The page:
In 1548 King Henry dies, King Edward is a minor and the regents appointed to rule in his place are activist Protestants. A series of decrees are published against all things Catholic, most importantly replacing the Mass books with the Protestant Book of Common Prayer. This is too much for South West England; it rises in what is called the Prayer Book Rebellion. Morebath sends five men to join the rebels and the parish pays to buy them weapons. The revolt is ended when the Crown brings in foreign mercenaries who make short work of the amateur rebels. Of the six thousand rebels 3000 to 4000 died, mostly after the revolt was defeated. Three of the five from Morebath never again appear in the parish records. For the rest of Edward's reign things are dismal. A parish that is doing what it needs to do with no spirit, or least any spirit that they would want to record on paper.
But joy returns. King Edward dies and Queen Mary assumes the throne. Things Catholic begin to be restored, and Mass is celebrated. Items of Catholic worship that were hidden come out hiding. The parish records show voluntary donations to restore the Church as well as an increase in ordinary income.
After a few years of rebuilding, Queen Mary dies and Queen Elizabeth restores Protestantism. She bans things Catholic and reestablishes Protestantism. However she does not restore the activist tendencies makes a very few concessions. Morebath gradually turns into a Protestant parish. In 1574 Sir Christopher dies, the Shepard of Morebath to the end. After his death the parish sells his Mass chalice which he never stopped using and buys a Protestant communion cup.
Useless trivia learned.
To make a noun possessive in 16th Century English the word “ys” followed the noun, which over time became contacted to apostrophe "s". From “Hank ys Eclectic Meanderings ” to “Hank’s Eclectic Meanderings.”
How did the reformation succeed in England?
1) It had the full weight of both Church and State authorities. When Henry VIII made himself head of the Church it was high treason to speak or act against the changes.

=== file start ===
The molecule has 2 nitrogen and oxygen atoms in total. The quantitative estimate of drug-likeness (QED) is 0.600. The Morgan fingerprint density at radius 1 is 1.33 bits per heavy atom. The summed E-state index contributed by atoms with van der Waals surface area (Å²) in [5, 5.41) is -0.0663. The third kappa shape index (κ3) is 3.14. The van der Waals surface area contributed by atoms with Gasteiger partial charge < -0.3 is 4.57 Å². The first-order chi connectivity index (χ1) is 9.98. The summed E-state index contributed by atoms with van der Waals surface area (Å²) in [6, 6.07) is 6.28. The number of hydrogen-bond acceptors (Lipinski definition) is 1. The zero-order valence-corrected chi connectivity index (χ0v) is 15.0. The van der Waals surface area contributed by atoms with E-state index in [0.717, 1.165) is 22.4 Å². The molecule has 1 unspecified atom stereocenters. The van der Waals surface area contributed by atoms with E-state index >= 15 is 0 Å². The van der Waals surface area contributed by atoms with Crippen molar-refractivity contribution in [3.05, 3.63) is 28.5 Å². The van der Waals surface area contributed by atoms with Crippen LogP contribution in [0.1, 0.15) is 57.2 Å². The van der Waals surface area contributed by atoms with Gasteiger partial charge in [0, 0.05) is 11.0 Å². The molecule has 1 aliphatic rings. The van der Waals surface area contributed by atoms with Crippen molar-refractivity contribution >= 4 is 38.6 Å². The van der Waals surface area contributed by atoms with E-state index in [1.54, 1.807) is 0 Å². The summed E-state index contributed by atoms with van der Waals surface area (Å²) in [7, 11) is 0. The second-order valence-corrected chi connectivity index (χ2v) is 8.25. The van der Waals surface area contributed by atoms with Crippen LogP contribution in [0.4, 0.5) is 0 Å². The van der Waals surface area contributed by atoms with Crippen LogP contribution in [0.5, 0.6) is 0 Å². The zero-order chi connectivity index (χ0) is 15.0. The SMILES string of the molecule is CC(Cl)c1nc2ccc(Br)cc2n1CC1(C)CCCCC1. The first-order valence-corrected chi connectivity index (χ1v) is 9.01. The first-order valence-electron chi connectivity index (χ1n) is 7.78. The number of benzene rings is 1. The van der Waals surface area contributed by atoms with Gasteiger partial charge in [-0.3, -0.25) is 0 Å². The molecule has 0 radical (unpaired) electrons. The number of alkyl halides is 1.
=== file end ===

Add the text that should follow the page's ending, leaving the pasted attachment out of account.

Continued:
2) There was still a good bit of continuity between the Catholic and Protestant faiths so being required to stop some specifically Catholic pratices left room for practices that were acceptable to both Catholic and Protestant. It took longer to get specifically Protestant practices adopted.
3) Like the fictional frog being boiled by gradually increasing the heat, the Reformation happened in small steps so that at the end things were accepted that never would have been accepted at the beginning. Sir Christopher’s tenure lasted 53 years about the average life expectancy at that time. At his death, most of the parish had few or no personal memories of the Catholic period.
4) The old saying “As we pray, so we believe” is relevant here, over time the recitation every week of the Book of Common Prayer would gradually change the parish from Catholic to Protestant. Certain sermons had to be read 4 times a year. Sir Christopher had to have read them for at least 30 years. What ever he felt about them at the beginning somewhere around the 40th or 80th time they must have become part of his belief.
5) The example of priests like Sir Christopher, adapting even under protest, set an example that the laity followed. Mathew 18 makes a good case for accepting the decision of the Church on controversial issues. The parish could hardly be blamed for following Sir Christopher’s lead and he could hardly be blamed for following the direction of his bishop.
This is an excellent book. Well written and informative, it brings to life the people of this parish. The glimpse of a late medieval village we see here is useful for understanding the life in the medieval period in general as well as the reformation period. The only problems with the book are that it is based on accounting records and once in a while it reads like a summary of accounting records. Duffy could have been more generous with modern translations of Middle English. But these are trivial. This book is STRONGLY RECOMMENDED.
I would think that despite every thing Sir Christopher would still wish you to pray for the repose of his soul and those of his beloved parishioners.
See alsoLife in a Medieval Village.
5 months ago